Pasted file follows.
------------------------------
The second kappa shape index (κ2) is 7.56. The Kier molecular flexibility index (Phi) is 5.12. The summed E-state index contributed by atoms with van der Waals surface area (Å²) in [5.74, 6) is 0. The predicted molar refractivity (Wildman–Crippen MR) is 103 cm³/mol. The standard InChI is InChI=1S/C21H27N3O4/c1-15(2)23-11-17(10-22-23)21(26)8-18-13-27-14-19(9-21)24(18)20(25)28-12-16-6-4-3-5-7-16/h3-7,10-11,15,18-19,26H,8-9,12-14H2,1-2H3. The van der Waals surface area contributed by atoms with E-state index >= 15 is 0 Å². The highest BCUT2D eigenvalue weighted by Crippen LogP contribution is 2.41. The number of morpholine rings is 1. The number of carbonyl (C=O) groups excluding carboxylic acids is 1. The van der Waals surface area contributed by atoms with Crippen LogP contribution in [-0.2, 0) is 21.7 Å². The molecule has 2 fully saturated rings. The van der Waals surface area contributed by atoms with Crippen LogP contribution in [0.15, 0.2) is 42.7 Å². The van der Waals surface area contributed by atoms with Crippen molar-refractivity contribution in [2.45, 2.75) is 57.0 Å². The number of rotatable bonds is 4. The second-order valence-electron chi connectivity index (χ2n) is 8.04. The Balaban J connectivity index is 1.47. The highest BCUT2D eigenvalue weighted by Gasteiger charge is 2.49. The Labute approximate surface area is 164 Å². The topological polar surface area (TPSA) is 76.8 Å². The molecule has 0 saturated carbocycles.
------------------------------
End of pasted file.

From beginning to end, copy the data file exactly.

The second kappa shape index (κ2) is 7.56. The Kier molecular flexibility index (Phi) is 5.12. The summed E-state index contributed by atoms with van der Waals surface area (Å²) in [5.74, 6) is 0. The predicted molar refractivity (Wildman–Crippen MR) is 103 cm³/mol. The standard InChI is InChI=1S/C21H27N3O4/c1-15(2)23-11-17(10-22-23)21(26)8-18-13-27-14-19(9-21)24(18)20(25)28-12-16-6-4-3-5-7-16/h3-7,10-11,15,18-19,26H,8-9,12-14H2,1-2H3. The van der Waals surface area contributed by atoms with E-state index >= 15 is 0 Å². The highest BCUT2D eigenvalue weighted by Crippen LogP contribution is 2.41. The number of morpholine rings is 1. The number of carbonyl (C=O) groups excluding carboxylic acids is 1. The van der Waals surface area contributed by atoms with Crippen LogP contribution in [-0.2, 0) is 21.7 Å². The molecule has 2 fully saturated rings. The van der Waals surface area contributed by atoms with Crippen LogP contribution in [0.15, 0.2) is 42.7 Å². The van der Waals surface area contributed by atoms with Crippen molar-refractivity contribution in [2.45, 2.75) is 57.0 Å². The number of rotatable bonds is 4. The second-order valence-electron chi connectivity index (χ2n) is 8.04. The Balaban J connectivity index is 1.47. The highest BCUT2D eigenvalue weighted by Gasteiger charge is 2.49. The Labute approximate surface area is 164 Å². The topological polar surface area (TPSA) is 76.8 Å². The molecule has 0 saturated carbocycles.